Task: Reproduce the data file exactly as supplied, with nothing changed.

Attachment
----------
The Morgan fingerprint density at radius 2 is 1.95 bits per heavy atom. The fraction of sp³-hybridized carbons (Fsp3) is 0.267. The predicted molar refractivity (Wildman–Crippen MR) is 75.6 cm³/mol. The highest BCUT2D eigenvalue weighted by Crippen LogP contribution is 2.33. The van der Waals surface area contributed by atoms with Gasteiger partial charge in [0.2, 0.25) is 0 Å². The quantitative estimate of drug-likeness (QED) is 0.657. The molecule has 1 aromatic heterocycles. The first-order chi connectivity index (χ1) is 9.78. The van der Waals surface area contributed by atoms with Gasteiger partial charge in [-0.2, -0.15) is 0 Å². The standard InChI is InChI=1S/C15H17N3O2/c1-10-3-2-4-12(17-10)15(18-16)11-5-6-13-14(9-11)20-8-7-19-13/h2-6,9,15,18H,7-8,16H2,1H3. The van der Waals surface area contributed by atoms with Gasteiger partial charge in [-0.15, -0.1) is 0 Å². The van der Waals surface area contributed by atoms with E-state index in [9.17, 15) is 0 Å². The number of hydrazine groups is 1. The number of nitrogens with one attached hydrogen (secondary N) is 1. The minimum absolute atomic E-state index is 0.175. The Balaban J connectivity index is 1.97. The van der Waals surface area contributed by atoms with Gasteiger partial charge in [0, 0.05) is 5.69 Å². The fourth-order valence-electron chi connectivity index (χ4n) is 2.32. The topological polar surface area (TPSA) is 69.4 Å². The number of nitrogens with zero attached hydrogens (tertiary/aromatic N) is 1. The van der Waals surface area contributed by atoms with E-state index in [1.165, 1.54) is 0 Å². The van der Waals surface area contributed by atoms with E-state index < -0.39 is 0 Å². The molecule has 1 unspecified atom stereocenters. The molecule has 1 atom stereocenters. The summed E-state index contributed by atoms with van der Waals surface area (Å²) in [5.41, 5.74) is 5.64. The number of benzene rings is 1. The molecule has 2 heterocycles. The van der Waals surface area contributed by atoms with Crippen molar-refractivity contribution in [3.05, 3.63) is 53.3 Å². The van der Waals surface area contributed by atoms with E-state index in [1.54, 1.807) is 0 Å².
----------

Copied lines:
The Morgan fingerprint density at radius 2 is 1.95 bits per heavy atom. The fraction of sp³-hybridized carbons (Fsp3) is 0.267. The predicted molar refractivity (Wildman–Crippen MR) is 75.6 cm³/mol. The highest BCUT2D eigenvalue weighted by Crippen LogP contribution is 2.33. The van der Waals surface area contributed by atoms with Gasteiger partial charge in [0.2, 0.25) is 0 Å². The quantitative estimate of drug-likeness (QED) is 0.657. The molecule has 1 aromatic heterocycles. The first-order chi connectivity index (χ1) is 9.78. The van der Waals surface area contributed by atoms with Gasteiger partial charge in [-0.2, -0.15) is 0 Å². The standard InChI is InChI=1S/C15H17N3O2/c1-10-3-2-4-12(17-10)15(18-16)11-5-6-13-14(9-11)20-8-7-19-13/h2-6,9,15,18H,7-8,16H2,1H3. The van der Waals surface area contributed by atoms with Gasteiger partial charge in [-0.15, -0.1) is 0 Å². The van der Waals surface area contributed by atoms with E-state index in [9.17, 15) is 0 Å². The number of hydrazine groups is 1. The number of nitrogens with one attached hydrogen (secondary N) is 1. The minimum absolute atomic E-state index is 0.175. The Balaban J connectivity index is 1.97. The van der Waals surface area contributed by atoms with Gasteiger partial charge in [0, 0.05) is 5.69 Å². The fourth-order valence-electron chi connectivity index (χ4n) is 2.32. The topological polar surface area (TPSA) is 69.4 Å². The number of nitrogens with zero attached hydrogens (tertiary/aromatic N) is 1. The van der Waals surface area contributed by atoms with E-state index in [1.165, 1.54) is 0 Å². The van der Waals surface area contributed by atoms with E-state index < -0.39 is 0 Å². The molecule has 1 unspecified atom stereocenters. The molecule has 1 atom stereocenters. The summed E-state index contributed by atoms with van der Waals surface area (Å²) in [5.41, 5.74) is 5.64. The number of benzene rings is 1. The molecule has 2 heterocycles. The van der Waals surface area contributed by atoms with Crippen molar-refractivity contribution in [3.05, 3.63) is 53.3 Å². The van der Waals surface area contributed by atoms with E-state index in [1.54, 1.807) is 0 Å².